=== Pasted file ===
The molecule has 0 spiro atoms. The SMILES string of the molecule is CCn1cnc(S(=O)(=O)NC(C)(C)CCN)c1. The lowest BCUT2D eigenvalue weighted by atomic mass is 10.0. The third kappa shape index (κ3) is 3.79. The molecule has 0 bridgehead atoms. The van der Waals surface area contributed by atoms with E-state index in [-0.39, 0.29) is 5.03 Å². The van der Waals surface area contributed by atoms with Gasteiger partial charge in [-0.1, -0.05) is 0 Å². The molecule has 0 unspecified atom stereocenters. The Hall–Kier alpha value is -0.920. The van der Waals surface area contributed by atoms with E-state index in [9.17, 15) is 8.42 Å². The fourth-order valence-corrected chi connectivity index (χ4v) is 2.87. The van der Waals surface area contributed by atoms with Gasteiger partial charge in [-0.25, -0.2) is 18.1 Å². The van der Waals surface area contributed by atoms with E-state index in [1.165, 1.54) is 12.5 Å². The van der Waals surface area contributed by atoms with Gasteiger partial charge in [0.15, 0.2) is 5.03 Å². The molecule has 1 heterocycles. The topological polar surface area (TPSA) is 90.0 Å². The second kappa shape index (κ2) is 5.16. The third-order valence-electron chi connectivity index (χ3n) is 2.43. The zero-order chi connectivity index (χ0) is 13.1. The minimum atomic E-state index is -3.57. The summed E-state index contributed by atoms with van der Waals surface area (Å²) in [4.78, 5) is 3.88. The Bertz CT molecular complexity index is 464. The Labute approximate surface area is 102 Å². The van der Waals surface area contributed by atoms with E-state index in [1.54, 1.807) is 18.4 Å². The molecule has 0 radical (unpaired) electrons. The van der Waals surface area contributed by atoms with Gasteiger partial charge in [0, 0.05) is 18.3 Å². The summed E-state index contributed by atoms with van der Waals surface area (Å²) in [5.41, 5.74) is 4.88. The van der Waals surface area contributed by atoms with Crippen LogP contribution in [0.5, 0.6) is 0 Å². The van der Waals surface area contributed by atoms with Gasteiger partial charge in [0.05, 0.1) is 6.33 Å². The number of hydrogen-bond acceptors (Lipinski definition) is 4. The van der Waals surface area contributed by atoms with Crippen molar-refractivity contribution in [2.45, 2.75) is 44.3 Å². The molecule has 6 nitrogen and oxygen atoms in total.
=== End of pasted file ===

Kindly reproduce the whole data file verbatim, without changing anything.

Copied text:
The molecule has 0 spiro atoms. The SMILES string of the molecule is CCn1cnc(S(=O)(=O)NC(C)(C)CCN)c1. The lowest BCUT2D eigenvalue weighted by atomic mass is 10.0. The third kappa shape index (κ3) is 3.79. The molecule has 0 bridgehead atoms. The van der Waals surface area contributed by atoms with E-state index in [-0.39, 0.29) is 5.03 Å². The van der Waals surface area contributed by atoms with Gasteiger partial charge in [-0.1, -0.05) is 0 Å². The molecule has 0 unspecified atom stereocenters. The Hall–Kier alpha value is -0.920. The van der Waals surface area contributed by atoms with E-state index in [9.17, 15) is 8.42 Å². The fourth-order valence-corrected chi connectivity index (χ4v) is 2.87. The van der Waals surface area contributed by atoms with Gasteiger partial charge in [-0.25, -0.2) is 18.1 Å². The van der Waals surface area contributed by atoms with E-state index in [1.165, 1.54) is 12.5 Å². The van der Waals surface area contributed by atoms with Gasteiger partial charge in [0.15, 0.2) is 5.03 Å². The molecule has 1 heterocycles. The topological polar surface area (TPSA) is 90.0 Å². The second kappa shape index (κ2) is 5.16. The third-order valence-electron chi connectivity index (χ3n) is 2.43. The zero-order chi connectivity index (χ0) is 13.1. The minimum atomic E-state index is -3.57. The summed E-state index contributed by atoms with van der Waals surface area (Å²) in [4.78, 5) is 3.88. The Bertz CT molecular complexity index is 464. The Labute approximate surface area is 102 Å². The van der Waals surface area contributed by atoms with E-state index in [1.54, 1.807) is 18.4 Å². The molecule has 0 radical (unpaired) electrons. The van der Waals surface area contributed by atoms with Gasteiger partial charge in [0, 0.05) is 18.3 Å². The summed E-state index contributed by atoms with van der Waals surface area (Å²) in [5.41, 5.74) is 4.88. The van der Waals surface area contributed by atoms with Crippen LogP contribution in [0.5, 0.6) is 0 Å². The van der Waals surface area contributed by atoms with Gasteiger partial charge in [0.05, 0.1) is 6.33 Å². The number of hydrogen-bond acceptors (Lipinski definition) is 4. The van der Waals surface area contributed by atoms with Crippen molar-refractivity contribution in [2.45, 2.75) is 44.3 Å². The molecule has 6 nitrogen and oxygen atoms in total.